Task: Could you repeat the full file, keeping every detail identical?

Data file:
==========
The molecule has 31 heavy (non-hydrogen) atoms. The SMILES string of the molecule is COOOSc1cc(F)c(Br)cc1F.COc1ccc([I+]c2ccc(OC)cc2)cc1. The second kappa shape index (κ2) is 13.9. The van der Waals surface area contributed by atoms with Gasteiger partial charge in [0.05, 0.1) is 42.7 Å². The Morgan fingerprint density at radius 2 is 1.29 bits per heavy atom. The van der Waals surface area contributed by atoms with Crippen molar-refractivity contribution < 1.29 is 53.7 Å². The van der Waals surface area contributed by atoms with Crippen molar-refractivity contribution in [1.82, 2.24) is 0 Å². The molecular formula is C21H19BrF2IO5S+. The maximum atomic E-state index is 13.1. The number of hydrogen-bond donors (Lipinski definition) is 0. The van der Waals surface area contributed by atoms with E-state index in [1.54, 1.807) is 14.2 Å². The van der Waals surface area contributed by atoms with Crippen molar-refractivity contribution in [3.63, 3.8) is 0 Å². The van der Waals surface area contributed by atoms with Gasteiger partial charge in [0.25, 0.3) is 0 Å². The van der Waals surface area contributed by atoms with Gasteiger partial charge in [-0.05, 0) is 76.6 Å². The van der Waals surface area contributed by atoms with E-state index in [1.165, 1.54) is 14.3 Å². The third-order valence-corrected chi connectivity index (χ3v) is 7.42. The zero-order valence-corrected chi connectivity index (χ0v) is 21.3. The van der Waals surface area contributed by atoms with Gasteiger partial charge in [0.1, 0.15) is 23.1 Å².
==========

The molecule has 31 heavy (non-hydrogen) atoms. The SMILES string of the molecule is COOOSc1cc(F)c(Br)cc1F.COc1ccc([I+]c2ccc(OC)cc2)cc1. The second kappa shape index (κ2) is 13.9. The van der Waals surface area contributed by atoms with Gasteiger partial charge in [0.05, 0.1) is 42.7 Å². The Morgan fingerprint density at radius 2 is 1.29 bits per heavy atom. The van der Waals surface area contributed by atoms with Crippen molar-refractivity contribution < 1.29 is 53.7 Å². The van der Waals surface area contributed by atoms with Crippen molar-refractivity contribution in [1.82, 2.24) is 0 Å². The molecular formula is C21H19BrF2IO5S+. The maximum atomic E-state index is 13.1. The number of hydrogen-bond donors (Lipinski definition) is 0. The van der Waals surface area contributed by atoms with E-state index in [1.54, 1.807) is 14.2 Å². The van der Waals surface area contributed by atoms with Crippen molar-refractivity contribution in [3.63, 3.8) is 0 Å². The van der Waals surface area contributed by atoms with Gasteiger partial charge in [0.25, 0.3) is 0 Å². The van der Waals surface area contributed by atoms with Gasteiger partial charge in [-0.05, 0) is 76.6 Å². The van der Waals surface area contributed by atoms with E-state index in [1.165, 1.54) is 14.3 Å². The third-order valence-corrected chi connectivity index (χ3v) is 7.42. The zero-order valence-corrected chi connectivity index (χ0v) is 21.3. The van der Waals surface area contributed by atoms with Gasteiger partial charge in [0.1, 0.15) is 23.1 Å².